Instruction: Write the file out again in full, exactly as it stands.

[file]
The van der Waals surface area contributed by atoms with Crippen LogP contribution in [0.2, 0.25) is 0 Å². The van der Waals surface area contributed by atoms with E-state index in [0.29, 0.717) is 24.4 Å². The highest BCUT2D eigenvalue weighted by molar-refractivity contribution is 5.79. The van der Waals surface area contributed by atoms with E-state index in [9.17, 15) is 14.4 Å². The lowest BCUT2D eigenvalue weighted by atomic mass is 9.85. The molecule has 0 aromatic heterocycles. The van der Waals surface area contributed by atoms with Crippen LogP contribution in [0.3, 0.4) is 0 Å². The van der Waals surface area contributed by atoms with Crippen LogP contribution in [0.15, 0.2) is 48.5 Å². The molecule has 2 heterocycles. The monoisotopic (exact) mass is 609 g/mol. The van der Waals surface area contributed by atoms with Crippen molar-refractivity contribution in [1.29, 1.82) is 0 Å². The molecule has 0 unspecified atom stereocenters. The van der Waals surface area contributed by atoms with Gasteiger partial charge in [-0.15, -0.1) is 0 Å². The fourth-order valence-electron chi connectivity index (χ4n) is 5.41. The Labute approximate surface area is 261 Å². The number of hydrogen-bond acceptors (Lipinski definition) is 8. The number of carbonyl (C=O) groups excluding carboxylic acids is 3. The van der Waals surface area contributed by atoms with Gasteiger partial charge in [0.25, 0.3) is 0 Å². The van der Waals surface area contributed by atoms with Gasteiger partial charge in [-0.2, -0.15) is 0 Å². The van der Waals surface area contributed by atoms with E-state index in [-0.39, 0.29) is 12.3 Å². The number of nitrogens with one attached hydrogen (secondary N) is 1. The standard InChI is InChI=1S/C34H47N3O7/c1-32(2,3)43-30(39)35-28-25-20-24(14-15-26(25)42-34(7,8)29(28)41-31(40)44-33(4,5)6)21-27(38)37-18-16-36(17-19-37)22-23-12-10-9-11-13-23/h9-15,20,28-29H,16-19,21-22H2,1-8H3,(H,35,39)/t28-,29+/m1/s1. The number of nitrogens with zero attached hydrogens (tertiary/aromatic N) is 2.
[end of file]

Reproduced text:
The van der Waals surface area contributed by atoms with Crippen LogP contribution in [0.2, 0.25) is 0 Å². The van der Waals surface area contributed by atoms with E-state index in [0.29, 0.717) is 24.4 Å². The highest BCUT2D eigenvalue weighted by molar-refractivity contribution is 5.79. The van der Waals surface area contributed by atoms with E-state index in [9.17, 15) is 14.4 Å². The lowest BCUT2D eigenvalue weighted by atomic mass is 9.85. The molecule has 0 aromatic heterocycles. The van der Waals surface area contributed by atoms with Crippen LogP contribution in [0.3, 0.4) is 0 Å². The van der Waals surface area contributed by atoms with Crippen LogP contribution in [0.15, 0.2) is 48.5 Å². The molecule has 2 heterocycles. The monoisotopic (exact) mass is 609 g/mol. The van der Waals surface area contributed by atoms with Crippen molar-refractivity contribution in [1.29, 1.82) is 0 Å². The molecule has 0 unspecified atom stereocenters. The van der Waals surface area contributed by atoms with Gasteiger partial charge in [-0.15, -0.1) is 0 Å². The fourth-order valence-electron chi connectivity index (χ4n) is 5.41. The Labute approximate surface area is 261 Å². The number of hydrogen-bond acceptors (Lipinski definition) is 8. The number of carbonyl (C=O) groups excluding carboxylic acids is 3. The van der Waals surface area contributed by atoms with Gasteiger partial charge in [0.25, 0.3) is 0 Å². The van der Waals surface area contributed by atoms with Gasteiger partial charge in [-0.2, -0.15) is 0 Å². The van der Waals surface area contributed by atoms with E-state index in [-0.39, 0.29) is 12.3 Å². The number of nitrogens with one attached hydrogen (secondary N) is 1. The standard InChI is InChI=1S/C34H47N3O7/c1-32(2,3)43-30(39)35-28-25-20-24(14-15-26(25)42-34(7,8)29(28)41-31(40)44-33(4,5)6)21-27(38)37-18-16-36(17-19-37)22-23-12-10-9-11-13-23/h9-15,20,28-29H,16-19,21-22H2,1-8H3,(H,35,39)/t28-,29+/m1/s1. The number of nitrogens with zero attached hydrogens (tertiary/aromatic N) is 2.